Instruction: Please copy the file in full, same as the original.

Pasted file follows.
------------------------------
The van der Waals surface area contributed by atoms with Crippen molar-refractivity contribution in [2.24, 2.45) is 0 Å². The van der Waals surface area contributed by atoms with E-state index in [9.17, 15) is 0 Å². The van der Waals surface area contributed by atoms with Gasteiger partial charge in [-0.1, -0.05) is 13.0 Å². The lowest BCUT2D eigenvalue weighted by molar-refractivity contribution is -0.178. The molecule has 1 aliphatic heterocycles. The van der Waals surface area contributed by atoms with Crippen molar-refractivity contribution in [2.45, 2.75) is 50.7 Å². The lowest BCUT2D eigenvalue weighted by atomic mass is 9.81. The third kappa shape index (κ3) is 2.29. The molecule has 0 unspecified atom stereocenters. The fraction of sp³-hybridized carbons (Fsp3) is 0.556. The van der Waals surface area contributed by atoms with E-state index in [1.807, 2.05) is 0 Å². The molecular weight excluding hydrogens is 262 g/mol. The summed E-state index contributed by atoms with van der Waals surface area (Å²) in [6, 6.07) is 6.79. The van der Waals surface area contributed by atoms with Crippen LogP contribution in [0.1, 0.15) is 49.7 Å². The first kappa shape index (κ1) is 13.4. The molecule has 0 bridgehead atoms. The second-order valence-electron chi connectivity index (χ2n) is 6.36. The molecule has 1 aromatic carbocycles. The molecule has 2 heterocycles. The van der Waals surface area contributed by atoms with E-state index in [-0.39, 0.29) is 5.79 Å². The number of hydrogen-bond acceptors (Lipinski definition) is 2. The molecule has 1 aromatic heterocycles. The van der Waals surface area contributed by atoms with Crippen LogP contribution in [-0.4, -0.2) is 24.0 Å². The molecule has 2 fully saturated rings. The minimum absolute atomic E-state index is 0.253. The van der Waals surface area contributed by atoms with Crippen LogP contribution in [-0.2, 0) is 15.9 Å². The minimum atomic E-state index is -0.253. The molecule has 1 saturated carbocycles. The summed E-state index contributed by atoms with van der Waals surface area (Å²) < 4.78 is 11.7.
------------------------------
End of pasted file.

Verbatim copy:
The van der Waals surface area contributed by atoms with Crippen molar-refractivity contribution in [2.24, 2.45) is 0 Å². The van der Waals surface area contributed by atoms with E-state index in [9.17, 15) is 0 Å². The van der Waals surface area contributed by atoms with Gasteiger partial charge in [-0.1, -0.05) is 13.0 Å². The lowest BCUT2D eigenvalue weighted by molar-refractivity contribution is -0.178. The molecule has 1 aliphatic heterocycles. The van der Waals surface area contributed by atoms with Crippen molar-refractivity contribution in [2.45, 2.75) is 50.7 Å². The lowest BCUT2D eigenvalue weighted by atomic mass is 9.81. The third kappa shape index (κ3) is 2.29. The molecule has 0 unspecified atom stereocenters. The fraction of sp³-hybridized carbons (Fsp3) is 0.556. The van der Waals surface area contributed by atoms with E-state index in [1.807, 2.05) is 0 Å². The molecular weight excluding hydrogens is 262 g/mol. The summed E-state index contributed by atoms with van der Waals surface area (Å²) in [6, 6.07) is 6.79. The van der Waals surface area contributed by atoms with Crippen LogP contribution in [0.1, 0.15) is 49.7 Å². The first kappa shape index (κ1) is 13.4. The molecule has 0 bridgehead atoms. The second-order valence-electron chi connectivity index (χ2n) is 6.36. The molecule has 1 aromatic carbocycles. The molecule has 2 heterocycles. The van der Waals surface area contributed by atoms with E-state index in [-0.39, 0.29) is 5.79 Å². The number of hydrogen-bond acceptors (Lipinski definition) is 2. The molecule has 1 aromatic heterocycles. The van der Waals surface area contributed by atoms with Crippen LogP contribution in [-0.4, -0.2) is 24.0 Å². The molecule has 2 fully saturated rings. The minimum absolute atomic E-state index is 0.253. The van der Waals surface area contributed by atoms with Crippen LogP contribution in [-0.2, 0) is 15.9 Å². The minimum atomic E-state index is -0.253. The molecule has 1 saturated carbocycles. The summed E-state index contributed by atoms with van der Waals surface area (Å²) < 4.78 is 11.7.